Coro Mini Catamaran

 

I wanted to see what a 4ft by 8ft sheet of fluted plastic would look like folded origami style into a water tight pontoon for a Catamaran boat.

After making a paper model I calculated the sq. ft. interior space to determine the waterline loaded with 200 pounds.

I wasn’t too pleased with the predicted waterline, so I shelved the idea for several years.

But sometimes an itch has to be scratched. I had an extra sheet laying about so I made up the real thing. It looked pretty good. I decided to go for it.

I added 3 bulkheads to keep the interior from collapsing under pressure. A folded three inch wide horizontal flap was added to the top of each bulkhead so I could add mounting plates.

I show this and all the other aspects of this boat in detail here and here and here. in a three part build tutorial.

(If you like what you see, remember that checking out the accompanying YouTube commercials will help adding to my revenue for future builds 🙂

I opted for a front engine configuration first, which falls into the KISS principle, (Keep It Simple Stupid!)

This gave many benefits verses a rear mounted motor; Engine starting is simpler, the steering and throttle linkages are eliminated and filling the gas tank in the middle of a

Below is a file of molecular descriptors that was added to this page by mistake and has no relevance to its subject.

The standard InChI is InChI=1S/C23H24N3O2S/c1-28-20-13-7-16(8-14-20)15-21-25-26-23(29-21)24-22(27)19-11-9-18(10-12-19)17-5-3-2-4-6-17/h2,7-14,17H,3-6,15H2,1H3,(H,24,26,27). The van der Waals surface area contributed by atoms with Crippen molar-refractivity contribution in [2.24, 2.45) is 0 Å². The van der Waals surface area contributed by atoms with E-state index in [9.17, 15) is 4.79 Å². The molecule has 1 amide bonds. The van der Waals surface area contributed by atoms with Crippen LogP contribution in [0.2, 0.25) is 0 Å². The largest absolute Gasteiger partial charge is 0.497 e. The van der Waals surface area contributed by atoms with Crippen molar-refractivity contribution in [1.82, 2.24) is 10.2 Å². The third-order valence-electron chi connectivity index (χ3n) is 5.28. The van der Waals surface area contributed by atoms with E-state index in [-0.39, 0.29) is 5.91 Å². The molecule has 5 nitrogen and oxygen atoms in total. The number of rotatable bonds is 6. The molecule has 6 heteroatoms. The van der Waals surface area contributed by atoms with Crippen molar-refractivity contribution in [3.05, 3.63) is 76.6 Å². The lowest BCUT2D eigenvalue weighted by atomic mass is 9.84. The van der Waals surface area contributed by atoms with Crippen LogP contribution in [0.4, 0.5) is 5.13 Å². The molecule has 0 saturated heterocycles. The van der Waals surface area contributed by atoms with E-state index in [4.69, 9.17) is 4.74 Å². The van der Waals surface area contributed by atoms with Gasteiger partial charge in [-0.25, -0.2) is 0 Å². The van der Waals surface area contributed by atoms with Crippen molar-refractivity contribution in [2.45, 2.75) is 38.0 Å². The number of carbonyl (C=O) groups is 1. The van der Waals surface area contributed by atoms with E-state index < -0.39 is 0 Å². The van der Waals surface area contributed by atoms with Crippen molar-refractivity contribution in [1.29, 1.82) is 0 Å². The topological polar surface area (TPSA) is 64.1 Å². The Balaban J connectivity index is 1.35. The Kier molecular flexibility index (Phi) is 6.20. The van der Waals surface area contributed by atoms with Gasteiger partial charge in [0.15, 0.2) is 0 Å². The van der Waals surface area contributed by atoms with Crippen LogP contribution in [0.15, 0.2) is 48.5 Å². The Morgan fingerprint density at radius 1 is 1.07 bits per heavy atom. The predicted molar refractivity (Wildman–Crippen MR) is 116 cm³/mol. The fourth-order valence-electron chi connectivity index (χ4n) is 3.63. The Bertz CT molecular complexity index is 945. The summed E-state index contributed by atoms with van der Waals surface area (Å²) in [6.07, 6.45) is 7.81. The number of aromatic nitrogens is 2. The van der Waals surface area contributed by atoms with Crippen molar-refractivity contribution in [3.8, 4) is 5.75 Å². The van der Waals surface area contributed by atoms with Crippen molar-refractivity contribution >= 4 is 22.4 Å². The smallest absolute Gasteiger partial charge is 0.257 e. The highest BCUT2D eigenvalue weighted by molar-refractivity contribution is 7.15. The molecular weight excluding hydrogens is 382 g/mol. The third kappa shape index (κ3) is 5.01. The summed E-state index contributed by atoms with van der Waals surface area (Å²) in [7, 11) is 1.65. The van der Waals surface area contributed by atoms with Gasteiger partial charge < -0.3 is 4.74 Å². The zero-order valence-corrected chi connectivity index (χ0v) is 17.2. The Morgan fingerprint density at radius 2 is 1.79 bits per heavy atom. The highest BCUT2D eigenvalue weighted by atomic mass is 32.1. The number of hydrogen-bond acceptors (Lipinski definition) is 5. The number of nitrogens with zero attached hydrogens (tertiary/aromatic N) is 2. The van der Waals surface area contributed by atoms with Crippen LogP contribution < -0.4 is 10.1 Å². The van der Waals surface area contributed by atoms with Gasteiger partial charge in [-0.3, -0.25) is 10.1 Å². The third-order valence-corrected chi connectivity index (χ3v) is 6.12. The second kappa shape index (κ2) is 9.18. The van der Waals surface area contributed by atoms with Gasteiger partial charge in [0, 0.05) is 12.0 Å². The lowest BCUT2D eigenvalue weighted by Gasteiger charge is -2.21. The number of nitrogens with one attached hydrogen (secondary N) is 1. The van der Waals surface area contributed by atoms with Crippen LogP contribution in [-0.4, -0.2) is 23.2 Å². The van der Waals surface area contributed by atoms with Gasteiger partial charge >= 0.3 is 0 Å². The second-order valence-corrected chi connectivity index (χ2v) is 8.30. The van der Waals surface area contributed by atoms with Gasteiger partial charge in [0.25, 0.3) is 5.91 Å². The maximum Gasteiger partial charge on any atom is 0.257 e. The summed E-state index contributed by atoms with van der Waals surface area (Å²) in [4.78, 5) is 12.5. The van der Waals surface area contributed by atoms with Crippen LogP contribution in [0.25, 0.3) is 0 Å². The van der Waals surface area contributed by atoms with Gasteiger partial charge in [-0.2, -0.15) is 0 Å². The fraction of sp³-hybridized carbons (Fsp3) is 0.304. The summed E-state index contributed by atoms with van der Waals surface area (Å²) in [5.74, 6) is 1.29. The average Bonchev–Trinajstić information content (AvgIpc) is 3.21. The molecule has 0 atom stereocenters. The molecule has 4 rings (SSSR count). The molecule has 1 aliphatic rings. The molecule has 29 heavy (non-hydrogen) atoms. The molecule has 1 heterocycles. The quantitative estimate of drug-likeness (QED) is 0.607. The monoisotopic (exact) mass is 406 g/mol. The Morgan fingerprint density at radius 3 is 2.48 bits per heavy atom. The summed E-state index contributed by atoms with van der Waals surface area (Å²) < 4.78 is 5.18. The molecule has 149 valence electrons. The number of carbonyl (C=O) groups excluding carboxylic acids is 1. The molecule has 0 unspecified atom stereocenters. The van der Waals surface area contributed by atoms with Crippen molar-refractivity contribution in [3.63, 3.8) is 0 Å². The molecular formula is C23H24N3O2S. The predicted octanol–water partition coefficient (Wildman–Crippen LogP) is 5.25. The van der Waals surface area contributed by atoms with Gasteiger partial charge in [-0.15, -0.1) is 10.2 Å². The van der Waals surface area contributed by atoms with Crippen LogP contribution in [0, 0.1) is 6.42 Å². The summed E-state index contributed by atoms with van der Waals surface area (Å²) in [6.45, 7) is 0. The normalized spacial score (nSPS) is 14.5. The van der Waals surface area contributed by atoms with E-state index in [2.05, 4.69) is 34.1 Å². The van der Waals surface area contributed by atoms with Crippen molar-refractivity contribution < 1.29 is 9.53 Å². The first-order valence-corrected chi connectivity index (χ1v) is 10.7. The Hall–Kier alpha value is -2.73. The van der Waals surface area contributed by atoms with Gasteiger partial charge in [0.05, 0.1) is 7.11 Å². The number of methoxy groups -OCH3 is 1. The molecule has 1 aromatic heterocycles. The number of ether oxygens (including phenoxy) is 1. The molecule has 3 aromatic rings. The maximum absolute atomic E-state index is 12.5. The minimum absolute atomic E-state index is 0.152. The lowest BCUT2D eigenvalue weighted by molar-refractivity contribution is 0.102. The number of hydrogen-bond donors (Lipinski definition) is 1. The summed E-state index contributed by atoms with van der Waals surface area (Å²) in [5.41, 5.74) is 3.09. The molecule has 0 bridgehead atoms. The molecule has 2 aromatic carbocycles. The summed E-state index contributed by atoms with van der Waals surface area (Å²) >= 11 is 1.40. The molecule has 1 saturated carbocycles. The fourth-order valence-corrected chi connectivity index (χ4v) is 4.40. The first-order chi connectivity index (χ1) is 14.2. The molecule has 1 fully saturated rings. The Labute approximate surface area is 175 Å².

lake or performing engine maintenance is much easier. The engine keeps you warm on chilly days too. You do get a bit of exhaust when putting, but the added diverter plate works well.

I used 3/4″ electrical conduit you can get at any home improvement store for the frame. It’s cheap and easy to work with. The frame was bolted together.

I used 3/8″ bolts attached to butterfly picture hanging anchors to attach the 1 by 4 inch wood plates. More 3/8 bolts were added on the underside for frame attachment points.

The wing nuts make it fairly simple to dismantle the boat for transport, but I just slide the whole boat in my truck bed.

The up-cycled lawn chair worked great as a seat. Notice the wholes on the legs. The seat slides up and down the frame. This way you can advance the seat for

launching. When underway, you slide it to center your weight. When landing on a beach, just slide the seat all the way back just before touch down.

It rides OK. I did however discovered that high speed steering was useless. You have to crank the motor in one direction while slowly idling to achieve any turn. Dragging a Paddle helps too.

Such is the nature of deep sitting dual pontoons. It didn’t scoot much faster than my other boat, which was a bit disappointing.

I gained maybe 15 pounds since making my model. With the added steel frame and accessories it put the water line at about 2 inches.

Good enough for calm water fishing or just putting about.

I was surprised how fast the boat went when Paddling. I just might add ore locks and ores, similar to your typical pontoon fishing boat.

It would be lighter, more maneuverable, cheaper, quieter, healthier and no gas, noxious fumes or heavy battery needed.